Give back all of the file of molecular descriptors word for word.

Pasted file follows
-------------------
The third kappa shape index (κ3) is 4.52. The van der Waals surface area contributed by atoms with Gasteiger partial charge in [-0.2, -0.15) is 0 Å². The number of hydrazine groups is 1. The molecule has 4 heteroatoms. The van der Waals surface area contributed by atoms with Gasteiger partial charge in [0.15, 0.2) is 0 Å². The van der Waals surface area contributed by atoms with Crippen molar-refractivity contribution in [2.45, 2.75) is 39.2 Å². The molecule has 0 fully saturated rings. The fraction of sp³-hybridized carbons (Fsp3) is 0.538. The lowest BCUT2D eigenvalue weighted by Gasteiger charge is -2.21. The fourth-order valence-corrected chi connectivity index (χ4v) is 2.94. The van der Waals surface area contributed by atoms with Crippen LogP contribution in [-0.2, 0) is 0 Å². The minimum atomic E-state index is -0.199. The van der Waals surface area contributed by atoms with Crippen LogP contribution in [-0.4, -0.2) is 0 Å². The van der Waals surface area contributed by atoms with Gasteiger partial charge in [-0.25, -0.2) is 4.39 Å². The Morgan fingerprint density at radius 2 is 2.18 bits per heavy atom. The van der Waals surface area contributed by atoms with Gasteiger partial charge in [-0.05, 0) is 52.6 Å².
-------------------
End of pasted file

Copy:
The third kappa shape index (κ3) is 4.52. The van der Waals surface area contributed by atoms with Gasteiger partial charge in [-0.2, -0.15) is 0 Å². The number of hydrazine groups is 1. The molecule has 4 heteroatoms. The van der Waals surface area contributed by atoms with Gasteiger partial charge in [0.15, 0.2) is 0 Å². The van der Waals surface area contributed by atoms with Crippen molar-refractivity contribution in [2.45, 2.75) is 39.2 Å². The molecule has 0 fully saturated rings. The fraction of sp³-hybridized carbons (Fsp3) is 0.538. The lowest BCUT2D eigenvalue weighted by Gasteiger charge is -2.21. The fourth-order valence-corrected chi connectivity index (χ4v) is 2.94. The van der Waals surface area contributed by atoms with Crippen LogP contribution in [-0.2, 0) is 0 Å². The minimum atomic E-state index is -0.199. The van der Waals surface area contributed by atoms with Crippen LogP contribution in [-0.4, -0.2) is 0 Å². The van der Waals surface area contributed by atoms with Gasteiger partial charge in [-0.25, -0.2) is 4.39 Å². The Morgan fingerprint density at radius 2 is 2.18 bits per heavy atom. The van der Waals surface area contributed by atoms with Gasteiger partial charge in [-0.05, 0) is 52.6 Å².